In response, the City has considered a novel move: mortgage condemnations through the power of eminent domain. That is, the City’s proposl would condemn the underwater mortgage obligations, but not the real estate itself. If implemented, banks would be forced to write down large portions of a borrower’s principal. The Network has previously covered the mortgage eminent domain proposal and Mortgage Resolution Partners, which had backed Richmond’s plan. And last September, the Berkeley Center for Law, Business and the Economy and Berkeley Business Law Journal hosted Adjunct Professor Bill Falik—who is a partner at MRP—to discuss the innovative (though controversial) scheme. The Network covered counterarguments as well.
Privy Council Rules on the Court’s Equitable Jurisdiction to Set the Financial Terms of Relief against Appropriation
[Editor's Note: The following post is authored by Ropes & Gray LLP]
Last week the Board of the Privy Council delivered a critical sequel to its previous judgments in connection with the Cukurova Group’s attempt to recover shares following an appropriation. The Board held that not only can the court reopen an appropriation and exercise its jurisdiction to grant relief from forfeiture after the event, as per its decision earlier this year, but it can also exercise its jurisdiction to determine the basis and conditions of such relief.
For mortgagors and borrowers in secured transactions, the decision provides a helpful guide as to the breadth and flexibility of equity’s ability, after forfeiture, to intervene in their favour and adjust the contractual terms where it would be unconscionable to enforce them strictly. Read the rest of this entry »
Last year the $25 billion National Mortgage Settlement meant to end mortgage servicing abuses was announced by federal and state officials; however, there is mounting evidence that not all the involved banks are living up to their commitment. The five banks involved with the settlement are Bank of America, Wells Fargo, JPMorgan Chase, Citigroup, and Ally Financial Inc. In a recent letter, New York Attorney General Eric Schneiderman claims that Bank of America and Wells Fargo are violating the terms of the settlement. Schneiderman states that the two banks have committed a combined 339 violations of servicing standards, including deliberate delays by Wells Fargo and Bank of America to reviewing loan modification applications, a practice reminiscent of the “same misconduct that precipitated the National Mortgage Settlement.” Schneiderman has plans to sue both banks for failing to uphold their obligations under the settlement. However, in a letter to Schneiderman, Bank of America responded that they cannot be sued since they have not been given ample time to remedy their alleged violations. Both Bank of America and Wells Fargo say they remain committed to the terms of the settlement and deny that they have committed violations.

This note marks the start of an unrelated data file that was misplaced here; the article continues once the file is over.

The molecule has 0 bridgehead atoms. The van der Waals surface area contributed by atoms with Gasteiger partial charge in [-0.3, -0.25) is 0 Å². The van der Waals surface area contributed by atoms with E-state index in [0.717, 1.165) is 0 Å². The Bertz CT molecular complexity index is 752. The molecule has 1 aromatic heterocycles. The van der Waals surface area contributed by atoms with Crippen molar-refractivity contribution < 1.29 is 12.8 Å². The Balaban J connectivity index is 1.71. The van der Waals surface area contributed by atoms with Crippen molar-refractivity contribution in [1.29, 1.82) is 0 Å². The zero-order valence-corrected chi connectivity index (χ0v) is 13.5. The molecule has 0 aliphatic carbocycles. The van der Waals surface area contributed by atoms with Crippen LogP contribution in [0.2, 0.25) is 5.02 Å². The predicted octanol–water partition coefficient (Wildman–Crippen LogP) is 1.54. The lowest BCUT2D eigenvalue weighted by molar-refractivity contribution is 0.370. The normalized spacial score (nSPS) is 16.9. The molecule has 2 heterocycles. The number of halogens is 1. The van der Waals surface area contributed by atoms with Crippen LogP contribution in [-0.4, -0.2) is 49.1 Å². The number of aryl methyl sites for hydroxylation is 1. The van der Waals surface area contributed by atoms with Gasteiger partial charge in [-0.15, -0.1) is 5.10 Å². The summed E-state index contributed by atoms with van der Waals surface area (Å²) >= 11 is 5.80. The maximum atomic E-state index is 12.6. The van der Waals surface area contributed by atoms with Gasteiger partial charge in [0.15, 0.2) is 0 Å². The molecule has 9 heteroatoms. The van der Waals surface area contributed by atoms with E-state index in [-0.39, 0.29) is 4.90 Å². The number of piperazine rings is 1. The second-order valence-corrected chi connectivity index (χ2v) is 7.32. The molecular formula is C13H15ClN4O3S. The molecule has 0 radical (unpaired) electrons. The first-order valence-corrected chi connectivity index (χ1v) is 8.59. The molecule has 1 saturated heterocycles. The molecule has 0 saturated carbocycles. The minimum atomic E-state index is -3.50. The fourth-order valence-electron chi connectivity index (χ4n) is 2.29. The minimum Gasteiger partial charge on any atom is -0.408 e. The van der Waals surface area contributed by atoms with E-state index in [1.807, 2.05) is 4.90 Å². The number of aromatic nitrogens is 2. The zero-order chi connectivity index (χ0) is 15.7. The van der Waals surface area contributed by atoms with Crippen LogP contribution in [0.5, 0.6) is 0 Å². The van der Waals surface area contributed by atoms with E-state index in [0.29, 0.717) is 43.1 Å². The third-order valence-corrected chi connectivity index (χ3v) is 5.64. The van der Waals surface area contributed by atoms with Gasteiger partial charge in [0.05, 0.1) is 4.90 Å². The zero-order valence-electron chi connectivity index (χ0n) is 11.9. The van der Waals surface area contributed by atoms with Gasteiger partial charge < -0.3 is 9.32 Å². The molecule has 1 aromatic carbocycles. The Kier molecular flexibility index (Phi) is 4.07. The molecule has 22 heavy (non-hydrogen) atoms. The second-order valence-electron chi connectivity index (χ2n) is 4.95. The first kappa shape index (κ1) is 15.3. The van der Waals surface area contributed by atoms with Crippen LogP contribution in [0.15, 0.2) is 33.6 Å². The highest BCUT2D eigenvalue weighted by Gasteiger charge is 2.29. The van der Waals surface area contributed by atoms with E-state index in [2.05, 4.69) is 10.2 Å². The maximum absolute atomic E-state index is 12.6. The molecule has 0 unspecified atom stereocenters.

According to a recent story published by Corporate Crime Reporter, the proxy advisory services firm Institutional Shareholder Services (ISS) was fined by the SEC for failing to prevent one of its employees from distributing confidential material. In exchange for information revealing how more than 100 ISS institutional shareholder advisory clients were voting their proxy ballots, the employee, who no longer works at ISS, received expensive tickets to concerts and sporting events, meals, and an airline ticket. The SEC investigation revealed that ISS lacked sufficient controls over access to confidential client vote information, allowing for the employee to gather the data. As a result of the failure of ISS to protect its confidential information, the SEC has required ISS to pay a $300,000 penalty and allow for an independent compliance consultant to review its procedures and ensure they comply with the Investment Advisers Act’s requirements for treatment of confidential information.